Association between outpatient follow-up and incidence of revision after knee and hip replacements: a population-based cohort study.
Pinedo-Villanueva R., Kolovos S., Burn E., Delmestri A., Smith LK., Judge A., Kingsbury SR., Stone MH., Conaghan PG.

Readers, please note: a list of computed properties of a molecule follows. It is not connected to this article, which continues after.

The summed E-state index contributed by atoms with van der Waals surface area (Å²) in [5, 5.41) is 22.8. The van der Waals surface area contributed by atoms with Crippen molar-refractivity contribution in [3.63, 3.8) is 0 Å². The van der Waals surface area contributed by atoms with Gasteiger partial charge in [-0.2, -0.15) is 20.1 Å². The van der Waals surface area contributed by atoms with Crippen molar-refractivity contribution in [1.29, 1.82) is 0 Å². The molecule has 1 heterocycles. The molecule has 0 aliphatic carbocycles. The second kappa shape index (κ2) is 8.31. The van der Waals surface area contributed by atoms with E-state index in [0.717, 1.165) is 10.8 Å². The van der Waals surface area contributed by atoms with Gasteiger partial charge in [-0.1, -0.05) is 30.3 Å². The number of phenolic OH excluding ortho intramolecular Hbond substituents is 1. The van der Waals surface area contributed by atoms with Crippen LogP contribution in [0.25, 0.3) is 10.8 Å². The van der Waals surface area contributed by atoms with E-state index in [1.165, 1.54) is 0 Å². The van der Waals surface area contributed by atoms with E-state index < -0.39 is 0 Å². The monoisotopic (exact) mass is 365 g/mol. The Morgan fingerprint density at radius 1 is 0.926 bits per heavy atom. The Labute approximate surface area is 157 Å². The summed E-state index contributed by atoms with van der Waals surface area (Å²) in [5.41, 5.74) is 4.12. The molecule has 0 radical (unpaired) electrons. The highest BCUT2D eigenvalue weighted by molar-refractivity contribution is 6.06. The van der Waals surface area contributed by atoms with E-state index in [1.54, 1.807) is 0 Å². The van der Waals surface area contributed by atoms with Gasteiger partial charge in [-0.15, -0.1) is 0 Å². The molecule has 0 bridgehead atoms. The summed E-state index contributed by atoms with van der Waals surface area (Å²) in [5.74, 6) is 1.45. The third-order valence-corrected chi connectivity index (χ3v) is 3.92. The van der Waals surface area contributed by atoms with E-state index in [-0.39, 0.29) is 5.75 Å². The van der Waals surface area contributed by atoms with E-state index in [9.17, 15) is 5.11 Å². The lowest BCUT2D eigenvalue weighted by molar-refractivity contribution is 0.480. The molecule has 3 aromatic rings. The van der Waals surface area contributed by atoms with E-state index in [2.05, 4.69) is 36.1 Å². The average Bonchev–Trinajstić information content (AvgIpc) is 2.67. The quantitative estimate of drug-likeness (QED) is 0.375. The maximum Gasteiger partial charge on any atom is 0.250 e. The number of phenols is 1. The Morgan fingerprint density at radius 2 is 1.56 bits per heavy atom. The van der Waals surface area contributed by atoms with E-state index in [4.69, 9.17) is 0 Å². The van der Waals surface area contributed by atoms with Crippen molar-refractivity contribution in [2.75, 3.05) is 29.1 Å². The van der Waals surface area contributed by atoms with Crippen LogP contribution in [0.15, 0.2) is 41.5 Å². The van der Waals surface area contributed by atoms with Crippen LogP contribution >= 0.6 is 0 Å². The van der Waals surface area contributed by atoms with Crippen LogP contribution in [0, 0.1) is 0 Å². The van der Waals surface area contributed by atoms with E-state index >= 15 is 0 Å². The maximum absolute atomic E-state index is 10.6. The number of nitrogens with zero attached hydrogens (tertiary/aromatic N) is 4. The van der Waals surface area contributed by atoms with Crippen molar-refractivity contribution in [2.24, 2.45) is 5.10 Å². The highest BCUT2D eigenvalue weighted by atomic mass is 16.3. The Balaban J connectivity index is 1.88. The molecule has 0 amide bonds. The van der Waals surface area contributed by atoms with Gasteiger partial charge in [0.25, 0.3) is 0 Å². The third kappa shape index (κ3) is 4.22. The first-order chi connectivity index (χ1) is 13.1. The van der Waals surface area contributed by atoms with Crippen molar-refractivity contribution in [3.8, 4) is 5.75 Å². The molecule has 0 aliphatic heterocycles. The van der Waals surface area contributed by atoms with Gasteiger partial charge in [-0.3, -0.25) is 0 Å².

BACKGROUND: Follow-up visits 5 or 7 years after surgery were recommended for people having primary hip or knee replacement. The benefits of this practice to patients and the healthcare system, however, have not yet been specifically examined. The aim of this study was to investigate the association between long-term follow-up outpatient hospital visits and revision rates for patients who undergo primary knee or hip replacement surgery. METHODS: Cohorts were identified for patients undergoing knee or hip replacement surgery using medical records from primary care practices within the UK Clinical Practice Research Datalink (CPRD) GOLD dataset linked to hospital records from the English Hospital Episodes Statistics (HES) data. Two groups of patients were compared in terms of revision and mortality rates: those with at least one long-term (between five and 10 years since primary surgery) follow-up visit at the orthopaedic department ('Follow-up' group), and those without ('No follow-up' group). RESULTS: A total of 9856 (4349 in the Follow-up group) patients with knee replacement and 10,837 (4870 in the Follow-up group) with hip replacement were included in the analysis. For knee replacement, the incidence of revision was 3.6% for those followed-up and 0.6% for those not followed-up. An adjusted regression model confirmed the difference in the hazard ratio (HR) for revision was statistically significant (HR: 5.65 [95% CI 3.62 to 8.81]). Mortality at 4 years was lower for the Follow-up (17%) compared to the No follow-up group (21%), but this difference was not statistically significant (HR: 0.95 [0.84 to 1.07]). For hip replacement, the incidence of revision rates were 3.2 and 1.4% for the follow-up and not follow-up groups, respectively, the difference being statistically significant (HR: 2.34 [1.71 to 3.20]). Mortality was lower for the Follow-up (15%) compared to the No follow-up group (21%), but the difference was not statistically significant (HR: 0.91 [0.81 to 1.02]). CONCLUSION: Patients attending follow-up orthopaedic consultations show a higher risk of revision surgery compared to those who are not followed-up. A cause for this difference could not be identified in this study but a likely explanation is that surgeons play an effective role as ultimate arbitrators when identifying patients to be included in long-term follow-up lists.